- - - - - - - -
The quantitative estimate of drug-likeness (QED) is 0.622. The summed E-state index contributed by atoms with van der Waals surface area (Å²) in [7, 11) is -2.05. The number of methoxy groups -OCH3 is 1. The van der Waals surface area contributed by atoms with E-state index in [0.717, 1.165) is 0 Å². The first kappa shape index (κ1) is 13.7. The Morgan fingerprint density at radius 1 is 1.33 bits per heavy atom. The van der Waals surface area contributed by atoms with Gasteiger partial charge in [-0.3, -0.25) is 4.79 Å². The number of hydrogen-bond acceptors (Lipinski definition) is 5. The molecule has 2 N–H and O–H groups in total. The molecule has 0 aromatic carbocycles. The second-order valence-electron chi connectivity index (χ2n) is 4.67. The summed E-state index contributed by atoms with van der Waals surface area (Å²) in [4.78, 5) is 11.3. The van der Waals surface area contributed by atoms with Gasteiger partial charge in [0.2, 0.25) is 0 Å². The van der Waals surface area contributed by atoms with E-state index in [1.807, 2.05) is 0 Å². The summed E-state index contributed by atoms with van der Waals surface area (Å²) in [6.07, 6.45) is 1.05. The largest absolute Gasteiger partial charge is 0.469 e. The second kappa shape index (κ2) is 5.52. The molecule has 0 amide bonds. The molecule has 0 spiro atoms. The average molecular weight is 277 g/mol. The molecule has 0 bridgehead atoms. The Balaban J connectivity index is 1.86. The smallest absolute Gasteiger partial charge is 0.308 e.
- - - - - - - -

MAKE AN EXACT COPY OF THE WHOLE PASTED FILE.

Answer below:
The quantitative estimate of drug-likeness (QED) is 0.622. The summed E-state index contributed by atoms with van der Waals surface area (Å²) in [7, 11) is -2.05. The number of methoxy groups -OCH3 is 1. The van der Waals surface area contributed by atoms with E-state index in [0.717, 1.165) is 0 Å². The first kappa shape index (κ1) is 13.7. The Morgan fingerprint density at radius 1 is 1.33 bits per heavy atom. The van der Waals surface area contributed by atoms with Gasteiger partial charge in [-0.3, -0.25) is 4.79 Å². The number of hydrogen-bond acceptors (Lipinski definition) is 5. The molecule has 2 N–H and O–H groups in total. The molecule has 0 aromatic carbocycles. The second-order valence-electron chi connectivity index (χ2n) is 4.67. The summed E-state index contributed by atoms with van der Waals surface area (Å²) in [4.78, 5) is 11.3. The van der Waals surface area contributed by atoms with Gasteiger partial charge in [0.2, 0.25) is 0 Å². The van der Waals surface area contributed by atoms with E-state index in [1.807, 2.05) is 0 Å². The summed E-state index contributed by atoms with van der Waals surface area (Å²) in [6.07, 6.45) is 1.05. The largest absolute Gasteiger partial charge is 0.469 e. The second kappa shape index (κ2) is 5.52. The molecule has 0 amide bonds. The molecule has 0 spiro atoms. The average molecular weight is 277 g/mol. The molecule has 0 bridgehead atoms. The Balaban J connectivity index is 1.86. The smallest absolute Gasteiger partial charge is 0.308 e.